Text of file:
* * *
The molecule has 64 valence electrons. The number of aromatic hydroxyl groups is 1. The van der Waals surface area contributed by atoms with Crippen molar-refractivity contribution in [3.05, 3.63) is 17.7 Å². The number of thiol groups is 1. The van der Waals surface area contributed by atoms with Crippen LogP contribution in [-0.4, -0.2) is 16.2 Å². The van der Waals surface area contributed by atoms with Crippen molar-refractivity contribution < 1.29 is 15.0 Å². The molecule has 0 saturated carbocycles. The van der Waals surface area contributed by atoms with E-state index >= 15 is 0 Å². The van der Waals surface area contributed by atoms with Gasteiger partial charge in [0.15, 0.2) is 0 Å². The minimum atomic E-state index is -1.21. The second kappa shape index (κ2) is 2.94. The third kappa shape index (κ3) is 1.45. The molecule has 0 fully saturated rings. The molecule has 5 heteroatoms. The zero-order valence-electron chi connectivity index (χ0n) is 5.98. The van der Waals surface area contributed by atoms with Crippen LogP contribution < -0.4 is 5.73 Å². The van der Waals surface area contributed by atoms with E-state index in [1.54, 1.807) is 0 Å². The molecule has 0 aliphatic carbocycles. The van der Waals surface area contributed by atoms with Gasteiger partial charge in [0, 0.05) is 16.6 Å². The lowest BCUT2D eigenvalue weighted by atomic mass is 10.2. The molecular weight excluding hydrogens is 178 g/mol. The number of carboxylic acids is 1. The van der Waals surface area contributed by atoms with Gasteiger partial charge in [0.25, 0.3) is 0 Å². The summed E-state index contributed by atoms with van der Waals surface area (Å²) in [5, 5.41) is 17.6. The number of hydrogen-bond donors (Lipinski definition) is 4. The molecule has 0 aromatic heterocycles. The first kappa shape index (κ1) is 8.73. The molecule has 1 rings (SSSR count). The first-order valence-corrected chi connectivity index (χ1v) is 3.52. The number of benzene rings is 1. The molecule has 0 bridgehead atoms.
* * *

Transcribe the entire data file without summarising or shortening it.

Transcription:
The molecule has 64 valence electrons. The number of aromatic hydroxyl groups is 1. The van der Waals surface area contributed by atoms with Crippen molar-refractivity contribution in [3.05, 3.63) is 17.7 Å². The number of thiol groups is 1. The van der Waals surface area contributed by atoms with Crippen LogP contribution in [-0.4, -0.2) is 16.2 Å². The van der Waals surface area contributed by atoms with Crippen molar-refractivity contribution < 1.29 is 15.0 Å². The molecule has 0 saturated carbocycles. The van der Waals surface area contributed by atoms with E-state index >= 15 is 0 Å². The van der Waals surface area contributed by atoms with Gasteiger partial charge in [0.15, 0.2) is 0 Å². The minimum atomic E-state index is -1.21. The second kappa shape index (κ2) is 2.94. The third kappa shape index (κ3) is 1.45. The molecule has 0 fully saturated rings. The molecule has 5 heteroatoms. The zero-order valence-electron chi connectivity index (χ0n) is 5.98. The van der Waals surface area contributed by atoms with Crippen LogP contribution < -0.4 is 5.73 Å². The van der Waals surface area contributed by atoms with E-state index in [1.54, 1.807) is 0 Å². The molecule has 0 aliphatic carbocycles. The van der Waals surface area contributed by atoms with Gasteiger partial charge in [0, 0.05) is 16.6 Å². The lowest BCUT2D eigenvalue weighted by atomic mass is 10.2. The molecular weight excluding hydrogens is 178 g/mol. The number of carboxylic acids is 1. The van der Waals surface area contributed by atoms with Gasteiger partial charge in [0.25, 0.3) is 0 Å². The summed E-state index contributed by atoms with van der Waals surface area (Å²) in [5, 5.41) is 17.6. The number of hydrogen-bond donors (Lipinski definition) is 4. The molecule has 0 aromatic heterocycles. The first kappa shape index (κ1) is 8.73. The molecule has 1 rings (SSSR count). The first-order valence-corrected chi connectivity index (χ1v) is 3.52. The number of benzene rings is 1. The molecule has 0 bridgehead atoms.